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Alternative Medicine & Holistic Treatment of Phimosis, Paraphimosis, and BXO (Balanitis Xerotica Obliterans), Swolen, Closed or Sleightly Tight Prepuce, Unable to Retract... Use Homeopathy.
|From Homeopathy International 1 [Log on to view profile]||on 2010-06-18|
| ||1 replies|
|Wholistic treatment for phimosis, paraphimosis, and BXO (Balanitis Xerotica Obliterans), sexually transmitted diseases (STDs) and other reproductive issues that avoid any procedure or surgery can be found with alternative medicine, natural healing, and homeopathy via websites such as http://www.abchomeopathy.com/go.php and http://www.Hpathy.com.
'Today, however, the prepuce is considered to be of value to its owner and there is ever increasing interest in the preservation of this tissue. The prepuce has been demonstrated to have immunological functions and properties, which protect its owner from disease, and to be erogenous tissue with important functions in human sexual response.'
Health Benifits of the Foreskin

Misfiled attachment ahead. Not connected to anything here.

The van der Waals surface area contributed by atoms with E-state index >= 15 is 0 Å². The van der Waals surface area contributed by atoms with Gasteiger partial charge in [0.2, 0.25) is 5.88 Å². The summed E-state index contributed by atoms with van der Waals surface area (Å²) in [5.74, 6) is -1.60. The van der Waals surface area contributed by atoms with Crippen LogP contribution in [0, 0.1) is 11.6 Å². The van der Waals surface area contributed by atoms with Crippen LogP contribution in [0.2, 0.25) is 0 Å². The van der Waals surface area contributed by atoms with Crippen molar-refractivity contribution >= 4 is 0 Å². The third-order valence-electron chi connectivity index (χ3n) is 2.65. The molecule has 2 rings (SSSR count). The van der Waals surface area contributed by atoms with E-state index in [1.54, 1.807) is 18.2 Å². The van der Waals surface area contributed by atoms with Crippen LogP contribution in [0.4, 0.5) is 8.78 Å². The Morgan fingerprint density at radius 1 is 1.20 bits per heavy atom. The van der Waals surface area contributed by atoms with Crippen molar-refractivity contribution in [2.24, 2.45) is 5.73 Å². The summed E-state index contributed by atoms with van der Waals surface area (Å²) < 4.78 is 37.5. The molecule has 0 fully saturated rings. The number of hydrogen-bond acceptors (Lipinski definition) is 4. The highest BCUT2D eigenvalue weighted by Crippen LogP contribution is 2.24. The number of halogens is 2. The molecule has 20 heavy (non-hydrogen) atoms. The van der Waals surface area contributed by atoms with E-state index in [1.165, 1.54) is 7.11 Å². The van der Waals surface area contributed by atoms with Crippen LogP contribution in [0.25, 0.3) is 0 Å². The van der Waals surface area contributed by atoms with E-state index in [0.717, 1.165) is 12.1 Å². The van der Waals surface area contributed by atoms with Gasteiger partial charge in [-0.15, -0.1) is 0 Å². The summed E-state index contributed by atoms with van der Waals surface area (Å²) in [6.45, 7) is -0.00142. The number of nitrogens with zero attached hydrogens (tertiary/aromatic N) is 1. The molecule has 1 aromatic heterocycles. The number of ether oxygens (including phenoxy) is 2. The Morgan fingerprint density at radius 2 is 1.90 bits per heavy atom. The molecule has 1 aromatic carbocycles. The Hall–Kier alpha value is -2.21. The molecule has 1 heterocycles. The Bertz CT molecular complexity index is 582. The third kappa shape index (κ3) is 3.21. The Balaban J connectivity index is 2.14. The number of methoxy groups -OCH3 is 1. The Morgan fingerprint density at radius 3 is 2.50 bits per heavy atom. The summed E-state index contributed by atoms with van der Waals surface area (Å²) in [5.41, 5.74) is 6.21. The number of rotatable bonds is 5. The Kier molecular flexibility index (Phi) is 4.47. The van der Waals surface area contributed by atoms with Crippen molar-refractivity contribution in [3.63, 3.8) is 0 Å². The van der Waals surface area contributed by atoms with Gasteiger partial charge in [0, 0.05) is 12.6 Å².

'This directory contains academic articles and discussions about anatomy, dimensions, immunological functions, innervation, vascularity, sexual function... The articles are indexed in chronological order of publication.'
Immunological functions of the human prepuce
'A review of the scientific literature, however, reveals that the actual effect of circumcision is the destruction of the clinically-demonstated hygienic and immunological properties of the prepuce and intact penis....The higher rate of STDs in circumcised males might well be the result of the loss of preputial immunoprotective structures. The loss of the protective, self-lubricating, mobile, double-layered prepuce exposes the glans penis and meatus to direct friction, abrasion, and trauma. Eyes without eyelids would not be cleaner. Neither is a glans without its prepuce. The surgically externalized and unprotected glans and meatus of the circumcised penis are constantly exposed to abrasion and dirt, making the circumcised penis less hygienic.27 The circumcised penis is more prone to infection in the first years of life than the intact penis.28-30...These factors may explain why circumcised males are more likely than their genitally intact peers to engage in high risk sexual behaviours (such an anal intercourse and active and passive homosexual oral sex) that lead to HIV and other STD infections.45'